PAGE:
Telehealth also gives clinicians the chance to answer any questions the patient may be having about their therapy, cleaning of equipment, or ordering more supplies. The team, which uses the Doximity platform because they feel it helps them better manage their multidisciplinary approach, views telehealth as a way to intervene in a timely manner, with an eye toward decreasing readmissions and emergency department visits.

Patients love it

Barfield says his patients love the option because telehealth reduces travel time and the associated headaches that come with it, especially for patients on supplemental oxygen who have to travel long distances to get to the clinic.

“Our state has many rural areas with limited access to resources,” he said. “This method helps us step in before issues become worse.”

He estimates he spends about 25% of his working day utilizing telehealth and believes RTs have just scratched the surface when it comes to what they have to offer to the telehealth arena.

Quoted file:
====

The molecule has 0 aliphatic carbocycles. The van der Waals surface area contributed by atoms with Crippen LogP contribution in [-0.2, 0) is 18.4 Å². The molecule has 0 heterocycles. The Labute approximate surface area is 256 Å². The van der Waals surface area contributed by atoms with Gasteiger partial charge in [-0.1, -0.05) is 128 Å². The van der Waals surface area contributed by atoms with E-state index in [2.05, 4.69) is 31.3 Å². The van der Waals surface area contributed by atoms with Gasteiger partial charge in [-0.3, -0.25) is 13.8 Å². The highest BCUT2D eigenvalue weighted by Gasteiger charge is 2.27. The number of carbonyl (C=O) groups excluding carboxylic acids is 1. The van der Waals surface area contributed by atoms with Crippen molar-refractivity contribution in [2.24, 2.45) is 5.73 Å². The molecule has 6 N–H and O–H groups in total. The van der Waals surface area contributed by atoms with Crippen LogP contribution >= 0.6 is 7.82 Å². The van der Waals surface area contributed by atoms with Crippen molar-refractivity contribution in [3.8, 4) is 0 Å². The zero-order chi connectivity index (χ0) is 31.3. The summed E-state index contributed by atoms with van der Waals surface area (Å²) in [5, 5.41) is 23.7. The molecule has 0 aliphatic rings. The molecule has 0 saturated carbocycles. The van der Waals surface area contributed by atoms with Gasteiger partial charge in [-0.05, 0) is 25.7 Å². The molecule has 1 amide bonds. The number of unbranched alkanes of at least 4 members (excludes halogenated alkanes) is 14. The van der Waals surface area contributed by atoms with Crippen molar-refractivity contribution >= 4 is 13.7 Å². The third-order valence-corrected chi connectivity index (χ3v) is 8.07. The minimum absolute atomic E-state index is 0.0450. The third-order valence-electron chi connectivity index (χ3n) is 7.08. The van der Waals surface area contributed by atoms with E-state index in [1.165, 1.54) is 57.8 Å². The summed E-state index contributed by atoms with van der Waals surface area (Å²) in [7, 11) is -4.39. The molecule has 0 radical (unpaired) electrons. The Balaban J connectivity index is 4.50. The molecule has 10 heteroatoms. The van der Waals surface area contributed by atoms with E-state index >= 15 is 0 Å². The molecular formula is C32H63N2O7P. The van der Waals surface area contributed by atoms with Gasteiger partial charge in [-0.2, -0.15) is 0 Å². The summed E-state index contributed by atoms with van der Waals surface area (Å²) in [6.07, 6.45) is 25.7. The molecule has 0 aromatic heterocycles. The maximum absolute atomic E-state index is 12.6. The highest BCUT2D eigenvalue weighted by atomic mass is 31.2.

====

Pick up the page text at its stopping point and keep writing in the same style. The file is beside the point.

“Think of the asthma and COPD management and education we could provide. Telemedicine also helps us get into the schools to educate students and educators looking for ways to help manage lung disease,” said Barfield. “Our future looks bright as long as we get insurance and legislative efforts to include the RT when looking at various health care bills.”

Getting creative

Telehealth may still be a new frontier in health care, but as the experiences of these therapists show, RTs are forging their path.

Wayne Barfield may have summed it up best. “Pulmonary disease management is what we are good at. With an increasing number of pulmonary patients, we must continue to explore creative ways to be involved with disease management,” he said.

Telehealth is a great way to get creative.